Robert F. Cochran, Jr., the Louis D. Brandeis Professor of Law and director of the Herbert and Elinor Nootbaar Institute on Law, Religion, and Ethics, has recently released a new book titled Faith and Law: How Religious Traditions from Calvinism to Islam View American Law (NYU Press; 2008; $25.00).
The idea for Faith and Law came to him about five years ago, when Pepperdine hosted a conference on viewing law through eyes of faith. As part of the conference, Cochran put together a 16-member panelâ€"each from a different religious traditionâ€"to discuss how their respective religions view law. Twelve of those same speakers became authors in Cochran's book. To discuss the book's evolution and the issues it raises, Cochran sat down with Professor Roger Alford and gave his insight on Faith and Law.
In total, Faith and Law includes essays by legal scholars from sixteen different religious traditions. The scholars contend that religious discourse has an important function in the making, practice, and adjudication of American law, not least because our laws rest upon a framework of religious values. The book includes faiths that have traditionally had an impact on American law, as well as new immigrant faiths that are likely to have a growing influence. Each contributor describes how his or her tradition views law and addresses one legal issue from that perspective, and topics include abortion, gay rights, euthanasia, immigrant rights, blasphemy, and free speech.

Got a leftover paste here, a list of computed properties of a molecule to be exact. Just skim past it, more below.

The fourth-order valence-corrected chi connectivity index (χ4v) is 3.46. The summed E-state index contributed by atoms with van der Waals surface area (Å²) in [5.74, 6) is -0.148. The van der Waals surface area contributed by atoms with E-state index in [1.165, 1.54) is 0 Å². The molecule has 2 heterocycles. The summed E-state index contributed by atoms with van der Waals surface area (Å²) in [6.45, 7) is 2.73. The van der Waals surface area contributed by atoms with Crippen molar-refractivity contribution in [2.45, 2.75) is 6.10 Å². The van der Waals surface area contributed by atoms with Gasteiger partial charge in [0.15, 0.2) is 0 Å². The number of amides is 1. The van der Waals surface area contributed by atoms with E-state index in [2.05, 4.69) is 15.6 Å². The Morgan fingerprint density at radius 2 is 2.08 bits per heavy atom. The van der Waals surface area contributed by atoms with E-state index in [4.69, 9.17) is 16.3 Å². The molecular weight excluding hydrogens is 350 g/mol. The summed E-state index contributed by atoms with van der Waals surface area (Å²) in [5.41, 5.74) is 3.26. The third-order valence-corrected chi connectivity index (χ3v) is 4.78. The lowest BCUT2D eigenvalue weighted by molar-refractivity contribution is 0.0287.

Praised for its relevancy of topic, the book has been described as "a truly remarkable collection of first rate essays by a variety of scholars, one more illuminating than the other," by Amitai Etzioni, founder of the communitarian movement. Ellen S. Pryor, professor at Southern Methodist University Dedman School of Law, calls it "a tremendous addition to the literature bounded by the topics of ethics, religion, public policy, and law."
Professor Cochran is the founder of the Herbert and Elinor Nootbaar Institute on Law, Religion, and Ethics, and teaches Torts, Legal Ethics, Religion and Law, and Family Law. He was Rick J. Caruso Research Fellow from 1994 to 1995 and 1997 to 1998. He is the co-author of Lawyers, Clients, and Moral Responsibility; Cases and Materials on the Legal Profession; The Counselor-at-Law: A Collaborative Approach to Client Interviewing and Counseling; and Christian Perspectives on Legal Thought.